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I Was There! - We Pounded the Japanese Stronghold of Sabang

The War Illustrated, Volume 8, No. 188, Page 249, September 1, 1944.

The crippling 35 minute surprise attack by Admiral Somerville’s Eastern Fleet on July 25th, 1944, against the dockyard, harbour installations, wireless equipment and workshops at Sabang, the Japanese-held naval base in Sumatra at the entrance to the Straits of Malacca, is described here by Reuters correspondent Alan Humphreys, who was on board the flag ship.

At the rate of ten tons a minute, 350 tons of steel and high explosive struck Sabang in the 35 minutes the bombardment lasted. Battleships, cruisers and destroyers poured shells varying from 4-in to 15-in into the base at close range. When the flag ship turned away after completing her firing she was only two miles from the green, jungle hills which rise steeply from the sea around Sabang. It was the first time that any Allied naval surface force had been in sight of Sumatra since the dark days of the Japanese onrush in 1942.

The fleet reached its objective unobserved and the first thing the Japanese knew was intensive strafing by carrier-based Corsair fighters. Among the Corsairs’ targets were three airfields, including one at Kota Raja on the Sumatra mainland. Confirming suspicions that Japan’s air strength was weak, only four aircraft were found and all destroyed. Disturbing as was the air raid to serene Japanese slumbers, the first reaction of the defenders when they saw the powerful battles fleet closing in must have been one of extreme dismay.

The fleet was divided into five forces for the operation. The carriers with their escort stayed a considerable way out to sea. The aircraft went strafing, were ready to deal with any Japanese aircraft coming up, provided an umbrella over the warships and acted as spotters for the guns. Battleships made up another force. A third force which included Dutch warships penetrated the harbour and dealt with installations at Sabang. Two other forces were devoted to attacks on coastal targets east and west of Sabang.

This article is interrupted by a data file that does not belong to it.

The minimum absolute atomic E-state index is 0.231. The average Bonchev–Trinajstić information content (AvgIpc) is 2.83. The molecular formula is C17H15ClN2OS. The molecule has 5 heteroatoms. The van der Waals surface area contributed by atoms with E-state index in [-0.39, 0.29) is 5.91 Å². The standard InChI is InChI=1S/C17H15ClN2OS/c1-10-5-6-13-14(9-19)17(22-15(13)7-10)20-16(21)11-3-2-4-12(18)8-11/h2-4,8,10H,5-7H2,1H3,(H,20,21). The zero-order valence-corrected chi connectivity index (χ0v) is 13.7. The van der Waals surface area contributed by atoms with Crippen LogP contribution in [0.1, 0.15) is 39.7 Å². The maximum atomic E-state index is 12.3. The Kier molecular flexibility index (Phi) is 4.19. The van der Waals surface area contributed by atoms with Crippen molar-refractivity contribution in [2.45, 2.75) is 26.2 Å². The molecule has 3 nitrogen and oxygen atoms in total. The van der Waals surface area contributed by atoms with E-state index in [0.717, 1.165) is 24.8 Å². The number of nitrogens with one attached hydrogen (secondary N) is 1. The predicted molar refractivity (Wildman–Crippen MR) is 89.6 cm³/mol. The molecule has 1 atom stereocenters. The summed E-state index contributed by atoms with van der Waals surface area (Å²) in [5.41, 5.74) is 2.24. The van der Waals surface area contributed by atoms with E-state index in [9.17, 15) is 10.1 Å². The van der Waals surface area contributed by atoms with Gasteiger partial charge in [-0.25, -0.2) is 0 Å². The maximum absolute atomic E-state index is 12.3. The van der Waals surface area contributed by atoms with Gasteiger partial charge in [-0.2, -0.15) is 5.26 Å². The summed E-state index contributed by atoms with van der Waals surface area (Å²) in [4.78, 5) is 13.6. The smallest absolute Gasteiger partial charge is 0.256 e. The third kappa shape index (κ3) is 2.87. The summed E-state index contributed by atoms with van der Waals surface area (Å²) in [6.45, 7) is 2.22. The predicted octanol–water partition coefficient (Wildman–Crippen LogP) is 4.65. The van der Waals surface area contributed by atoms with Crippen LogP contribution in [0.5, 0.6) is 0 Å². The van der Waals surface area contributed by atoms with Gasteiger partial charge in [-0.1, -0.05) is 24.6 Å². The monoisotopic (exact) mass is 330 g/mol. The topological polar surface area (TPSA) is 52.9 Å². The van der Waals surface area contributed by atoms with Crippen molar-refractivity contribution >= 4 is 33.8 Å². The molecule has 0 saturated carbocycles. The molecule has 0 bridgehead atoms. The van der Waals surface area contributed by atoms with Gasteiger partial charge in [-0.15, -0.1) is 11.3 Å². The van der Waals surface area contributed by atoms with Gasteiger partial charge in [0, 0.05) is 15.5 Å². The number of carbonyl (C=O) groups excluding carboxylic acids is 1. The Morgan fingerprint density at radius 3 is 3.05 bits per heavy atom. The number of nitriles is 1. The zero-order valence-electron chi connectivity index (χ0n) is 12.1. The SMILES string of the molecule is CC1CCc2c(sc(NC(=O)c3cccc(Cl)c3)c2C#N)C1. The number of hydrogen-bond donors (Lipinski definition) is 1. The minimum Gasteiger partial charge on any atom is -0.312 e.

Just before 6.55 a.m.—zero hour—the loudspeakers announced : " Two minutes to go ! " An unusual silence developed, so that sounds normally unnoticed became insistent-the remote slap of spray, the faint hiss from the funnel, the bubbling whistle of wind in the wires just overhead. Then with a great belch of flame, a greater belch of orange-brown smoke, a blast of hot air and a jolt back on to the heels, the first salvo was fired from the big guns at a range of 17,000 yards.

A rating fired his own shot. "Share that lot amongst you ! " he said, as the guns roared. One by one resonant booms told that other battleships had joined in the bombardment. Then began the process described beforehand by a gunnery officer, of "inflicting the maximum damage in the minimum time." The particular target of the flag ship was the military barracks area, and in the words of the same gunnery officer, the Japanese garrison there was given " a new type of reveille in the form of a 15-in. ‘brick’. "

For the next quarter of an hour it was a rapid succession of jarring explosions. The force going into the harbour was firing furiously, one destroyer depressing a multiple pom-pom and spraying the defences with that also. Three Japanese batteries inside the harbour engaged these warships, a number of bursts throwing up gray gouts of water all round and close to them. On the run in, one battery was silenced the workshops and wharves were attacked, and a large crane was seen to topple over. Two batteries were silenced on the run back. The report on the operations conclude with the words "quite a skylark ! "

The remainder of the fleet carried out the bombardment unmolested. It appeared there were no coastal batteries. All the time a great cloud of smoke was steadily thickening over Sabang, a testimony to the weight and accuracy of the bombardment. The Japanese defenders, who made only the slightest reaction to the air attack, apparently nettled at last, whistled up their aircraft, possibly from Sumatra, possibly from Malaya.

Two hours after the fleet withdrew, a Japanese two-engined bomber was reported approaching. It was shot down by Corsairs. Shortly afterwards a Zero fighter found the fleet. He came in as close as ten miles then started to run home. He reported from 14 miles away, then 25, then 28. At this point the fighters cried "Tallyho !" and a moment later the Zero went into the sea 30 miles away.

Photo: Japanese-held naval base Japanese-held naval base at Sabang in Northern Sumatra was on July 25, 1944, subjected to a fierce bombardment by Allied warships and carrier-based aircraft, as told above. The photograph shows a Barracuda plane which took part in a previous attack on Sabang by the Eastern Fleet on April 19, leaving behind it columns of smoke rising from fires started there. Photo, British Official.

Historical context, by the webmaster

Photo: IWM A 23250

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